Thursday, February 5, 2009

Mid Week flies by...

I did get my blog half written yesterday, but I was out last night. It is Winterlicious and I have got to try out as many restaurants as I can! I went to Big Daddy's Crab Shack - which is a New Orleans Restaurant featuring a lot of Creole dishes. I came away completely satiated - in other words I was absolutely filled up and waddled home happily. But too tired when I got home to finish the blog - so here it is 6:30 and I am getting it done now!!!

Obama’s back in my good books. Heard on the news yesterday morning his very humble response to the issues regarding the withdrawl of 2 of his nominated cabinet members due to “issues with their taxes”. He took full responsibility for, in his words, “his screw up” and said it was important to know that there was one rule for all. I was also glad to see that he backtracked on the protectionist stance and indicated that they needed to make sure that their rescue package did not include any measures which might provoke a trade war. Good on him!

I found something in the Globe and Mail yesterday which you might find interesting, particularly if you have young kids. It is a video called “Economy: A bedtime story”, where the reason for the current economic crisis is explained in a bunny themed cartoon story. To see the video go to : It is cute, to the point and absolutely correct!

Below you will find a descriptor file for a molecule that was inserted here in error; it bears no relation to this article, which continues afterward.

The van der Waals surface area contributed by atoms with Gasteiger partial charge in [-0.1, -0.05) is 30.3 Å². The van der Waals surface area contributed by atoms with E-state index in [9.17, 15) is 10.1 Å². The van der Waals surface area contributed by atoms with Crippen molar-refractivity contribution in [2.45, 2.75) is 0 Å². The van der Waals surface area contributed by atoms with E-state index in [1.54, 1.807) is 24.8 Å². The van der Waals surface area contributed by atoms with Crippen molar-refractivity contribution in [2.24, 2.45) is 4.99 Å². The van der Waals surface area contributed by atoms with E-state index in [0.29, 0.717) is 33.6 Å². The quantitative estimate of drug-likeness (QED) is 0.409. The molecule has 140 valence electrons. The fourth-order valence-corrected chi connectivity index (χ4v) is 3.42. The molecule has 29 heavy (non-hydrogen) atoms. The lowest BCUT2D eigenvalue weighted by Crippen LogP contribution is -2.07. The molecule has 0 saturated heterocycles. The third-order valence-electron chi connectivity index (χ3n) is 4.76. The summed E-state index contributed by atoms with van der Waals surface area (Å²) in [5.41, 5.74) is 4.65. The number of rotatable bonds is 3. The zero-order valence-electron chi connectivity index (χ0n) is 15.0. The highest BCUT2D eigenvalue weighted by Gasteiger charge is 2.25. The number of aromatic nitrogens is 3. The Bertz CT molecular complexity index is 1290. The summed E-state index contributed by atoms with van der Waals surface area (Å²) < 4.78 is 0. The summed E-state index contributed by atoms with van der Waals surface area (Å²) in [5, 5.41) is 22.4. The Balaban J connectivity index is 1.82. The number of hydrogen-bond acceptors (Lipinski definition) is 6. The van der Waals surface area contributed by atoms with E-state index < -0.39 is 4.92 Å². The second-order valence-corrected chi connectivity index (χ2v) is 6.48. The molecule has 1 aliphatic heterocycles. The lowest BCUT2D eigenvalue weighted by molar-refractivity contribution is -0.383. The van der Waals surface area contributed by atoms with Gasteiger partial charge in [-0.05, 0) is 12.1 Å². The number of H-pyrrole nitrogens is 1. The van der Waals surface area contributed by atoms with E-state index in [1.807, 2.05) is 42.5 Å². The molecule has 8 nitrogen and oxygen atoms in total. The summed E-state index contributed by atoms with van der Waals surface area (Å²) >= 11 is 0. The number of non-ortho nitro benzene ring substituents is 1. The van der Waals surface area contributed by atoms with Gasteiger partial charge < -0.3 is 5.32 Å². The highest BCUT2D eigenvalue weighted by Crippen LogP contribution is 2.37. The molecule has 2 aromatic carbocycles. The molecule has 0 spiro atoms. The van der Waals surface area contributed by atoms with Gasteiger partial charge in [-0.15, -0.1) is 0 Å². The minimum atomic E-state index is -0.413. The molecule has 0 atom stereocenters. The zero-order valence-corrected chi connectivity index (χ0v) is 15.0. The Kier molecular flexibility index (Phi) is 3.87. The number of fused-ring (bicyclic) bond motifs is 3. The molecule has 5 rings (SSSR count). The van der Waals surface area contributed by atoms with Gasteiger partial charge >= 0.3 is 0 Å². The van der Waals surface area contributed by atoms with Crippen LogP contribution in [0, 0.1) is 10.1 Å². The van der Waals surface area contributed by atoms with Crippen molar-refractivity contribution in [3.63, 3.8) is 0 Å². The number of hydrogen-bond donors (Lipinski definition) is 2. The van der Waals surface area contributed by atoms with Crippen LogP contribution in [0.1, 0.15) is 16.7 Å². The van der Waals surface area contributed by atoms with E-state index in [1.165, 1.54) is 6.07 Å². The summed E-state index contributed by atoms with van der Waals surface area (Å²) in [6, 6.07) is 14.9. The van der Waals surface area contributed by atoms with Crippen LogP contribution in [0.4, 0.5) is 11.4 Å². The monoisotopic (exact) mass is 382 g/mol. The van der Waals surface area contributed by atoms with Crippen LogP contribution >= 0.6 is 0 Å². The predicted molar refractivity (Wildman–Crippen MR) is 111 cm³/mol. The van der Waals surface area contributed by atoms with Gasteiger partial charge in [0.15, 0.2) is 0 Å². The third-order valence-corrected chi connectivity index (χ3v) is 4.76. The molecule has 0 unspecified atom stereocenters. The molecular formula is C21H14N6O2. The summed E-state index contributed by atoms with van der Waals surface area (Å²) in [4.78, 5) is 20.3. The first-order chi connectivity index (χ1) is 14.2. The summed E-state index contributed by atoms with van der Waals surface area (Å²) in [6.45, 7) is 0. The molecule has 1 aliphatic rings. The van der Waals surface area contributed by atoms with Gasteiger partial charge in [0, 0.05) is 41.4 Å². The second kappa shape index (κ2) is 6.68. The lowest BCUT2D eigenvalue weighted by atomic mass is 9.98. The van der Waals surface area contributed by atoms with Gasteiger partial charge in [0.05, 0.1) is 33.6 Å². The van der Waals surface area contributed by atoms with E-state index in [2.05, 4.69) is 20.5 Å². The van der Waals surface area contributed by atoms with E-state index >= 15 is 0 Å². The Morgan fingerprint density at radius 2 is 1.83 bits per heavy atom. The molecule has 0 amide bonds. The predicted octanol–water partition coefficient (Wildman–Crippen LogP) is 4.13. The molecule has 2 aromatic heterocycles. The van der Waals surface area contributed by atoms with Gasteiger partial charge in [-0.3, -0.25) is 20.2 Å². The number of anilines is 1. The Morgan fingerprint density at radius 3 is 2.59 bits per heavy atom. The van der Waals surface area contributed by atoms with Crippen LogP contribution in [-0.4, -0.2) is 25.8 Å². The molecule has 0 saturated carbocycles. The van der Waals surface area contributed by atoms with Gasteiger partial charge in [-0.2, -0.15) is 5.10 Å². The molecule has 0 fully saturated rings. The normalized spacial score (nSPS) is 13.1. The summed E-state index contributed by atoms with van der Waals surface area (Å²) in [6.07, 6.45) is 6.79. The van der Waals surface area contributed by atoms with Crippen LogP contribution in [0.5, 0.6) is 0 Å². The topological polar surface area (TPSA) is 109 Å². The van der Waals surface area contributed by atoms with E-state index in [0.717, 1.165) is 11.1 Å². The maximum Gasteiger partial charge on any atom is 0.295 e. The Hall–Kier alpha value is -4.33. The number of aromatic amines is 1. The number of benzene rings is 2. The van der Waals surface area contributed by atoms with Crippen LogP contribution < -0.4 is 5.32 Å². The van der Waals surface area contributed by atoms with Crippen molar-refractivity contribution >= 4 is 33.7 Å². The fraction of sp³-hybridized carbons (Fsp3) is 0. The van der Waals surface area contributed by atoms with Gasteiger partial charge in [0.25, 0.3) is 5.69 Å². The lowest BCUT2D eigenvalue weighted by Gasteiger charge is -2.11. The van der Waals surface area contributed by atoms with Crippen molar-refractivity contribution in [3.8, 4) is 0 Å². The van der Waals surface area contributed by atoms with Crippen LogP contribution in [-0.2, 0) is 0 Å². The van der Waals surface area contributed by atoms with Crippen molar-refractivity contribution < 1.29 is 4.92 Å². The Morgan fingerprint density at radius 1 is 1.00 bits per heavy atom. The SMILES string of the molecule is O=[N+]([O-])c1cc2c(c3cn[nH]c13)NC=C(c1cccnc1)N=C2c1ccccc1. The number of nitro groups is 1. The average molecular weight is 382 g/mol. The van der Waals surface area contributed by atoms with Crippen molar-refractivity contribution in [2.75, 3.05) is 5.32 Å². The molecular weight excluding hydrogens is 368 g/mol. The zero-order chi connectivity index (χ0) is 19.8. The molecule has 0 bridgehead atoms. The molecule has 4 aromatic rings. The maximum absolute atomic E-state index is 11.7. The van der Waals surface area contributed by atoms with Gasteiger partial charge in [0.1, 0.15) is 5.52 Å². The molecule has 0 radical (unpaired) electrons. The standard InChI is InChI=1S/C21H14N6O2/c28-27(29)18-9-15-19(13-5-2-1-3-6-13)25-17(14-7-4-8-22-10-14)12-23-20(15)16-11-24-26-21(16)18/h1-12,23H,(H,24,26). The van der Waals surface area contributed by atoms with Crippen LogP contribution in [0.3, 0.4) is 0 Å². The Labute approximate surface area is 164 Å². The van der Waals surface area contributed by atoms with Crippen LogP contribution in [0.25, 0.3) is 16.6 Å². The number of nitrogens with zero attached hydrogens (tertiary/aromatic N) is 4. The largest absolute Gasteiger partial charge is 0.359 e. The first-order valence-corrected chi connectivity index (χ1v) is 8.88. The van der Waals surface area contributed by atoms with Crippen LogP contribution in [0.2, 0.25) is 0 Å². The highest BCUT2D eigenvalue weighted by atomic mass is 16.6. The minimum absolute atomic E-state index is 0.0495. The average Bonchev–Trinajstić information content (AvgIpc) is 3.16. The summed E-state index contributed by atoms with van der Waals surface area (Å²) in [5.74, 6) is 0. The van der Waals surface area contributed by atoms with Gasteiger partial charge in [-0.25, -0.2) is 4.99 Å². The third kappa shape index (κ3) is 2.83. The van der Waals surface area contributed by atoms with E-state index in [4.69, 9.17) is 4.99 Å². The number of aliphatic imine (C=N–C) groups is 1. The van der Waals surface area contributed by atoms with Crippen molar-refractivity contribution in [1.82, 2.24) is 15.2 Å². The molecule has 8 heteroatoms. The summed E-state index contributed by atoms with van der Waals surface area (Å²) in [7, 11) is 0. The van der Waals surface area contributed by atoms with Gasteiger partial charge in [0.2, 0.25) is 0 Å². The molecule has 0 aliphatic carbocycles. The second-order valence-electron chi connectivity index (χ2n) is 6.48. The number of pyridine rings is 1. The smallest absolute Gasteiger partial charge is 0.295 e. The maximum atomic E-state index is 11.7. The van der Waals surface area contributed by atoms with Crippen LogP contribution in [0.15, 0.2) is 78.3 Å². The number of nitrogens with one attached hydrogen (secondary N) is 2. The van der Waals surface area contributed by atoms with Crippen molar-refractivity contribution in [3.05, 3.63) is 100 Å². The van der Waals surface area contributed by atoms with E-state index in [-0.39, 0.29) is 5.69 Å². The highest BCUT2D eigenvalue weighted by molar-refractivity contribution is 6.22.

I found another interesting item on the web in a UK online newspaper. The article reported on the results of studies on what happens in the brain when you read. Apparently the act of reading causes many of the same synapses to fire when you are reading about doing something as if you were really doing the task. The brain is in rehearsal, which suggest that reading may be more than just lying around and accomplishing nothing. Mental note: read more!

From the article:
"There has been good evidence for a while that mental simulation - imagination - can improve performance in sport and other skilled behaviours. This study suggests that readers do mental simulation when they comprehend a story," Jeffrey Zacks, a co-author of the study and director of the university's dynamic cognition laboratory, said today. "It could well be that the simulations we perform when reading function like skilled practice.

So next time you are reading and someone asks you what you are doing you could say that you are practicing!

To find out more go to:
This is your brain on books (The Guardian)

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